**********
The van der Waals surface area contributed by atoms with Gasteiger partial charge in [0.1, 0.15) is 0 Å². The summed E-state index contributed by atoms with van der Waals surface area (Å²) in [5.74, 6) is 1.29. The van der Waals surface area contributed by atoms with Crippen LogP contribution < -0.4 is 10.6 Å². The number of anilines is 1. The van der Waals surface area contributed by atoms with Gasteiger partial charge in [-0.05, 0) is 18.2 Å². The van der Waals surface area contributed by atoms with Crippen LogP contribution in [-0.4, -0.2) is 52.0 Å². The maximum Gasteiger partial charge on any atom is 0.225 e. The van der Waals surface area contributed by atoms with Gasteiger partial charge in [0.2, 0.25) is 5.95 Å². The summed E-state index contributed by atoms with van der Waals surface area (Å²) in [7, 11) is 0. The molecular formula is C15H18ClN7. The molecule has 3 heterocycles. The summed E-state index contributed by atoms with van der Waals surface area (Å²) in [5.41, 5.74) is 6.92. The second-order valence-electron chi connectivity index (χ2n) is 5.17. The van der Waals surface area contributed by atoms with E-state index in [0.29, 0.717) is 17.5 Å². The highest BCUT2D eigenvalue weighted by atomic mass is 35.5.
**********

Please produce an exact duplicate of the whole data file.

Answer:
The van der Waals surface area contributed by atoms with Gasteiger partial charge in [0.1, 0.15) is 0 Å². The summed E-state index contributed by atoms with van der Waals surface area (Å²) in [5.74, 6) is 1.29. The van der Waals surface area contributed by atoms with Crippen LogP contribution < -0.4 is 10.6 Å². The number of anilines is 1. The van der Waals surface area contributed by atoms with Gasteiger partial charge in [-0.05, 0) is 18.2 Å². The van der Waals surface area contributed by atoms with Crippen LogP contribution in [-0.4, -0.2) is 52.0 Å². The maximum Gasteiger partial charge on any atom is 0.225 e. The van der Waals surface area contributed by atoms with Gasteiger partial charge in [0.2, 0.25) is 5.95 Å². The summed E-state index contributed by atoms with van der Waals surface area (Å²) in [7, 11) is 0. The molecular formula is C15H18ClN7. The molecule has 3 heterocycles. The summed E-state index contributed by atoms with van der Waals surface area (Å²) in [5.41, 5.74) is 6.92. The second-order valence-electron chi connectivity index (χ2n) is 5.17. The van der Waals surface area contributed by atoms with E-state index in [0.29, 0.717) is 17.5 Å². The highest BCUT2D eigenvalue weighted by atomic mass is 35.5.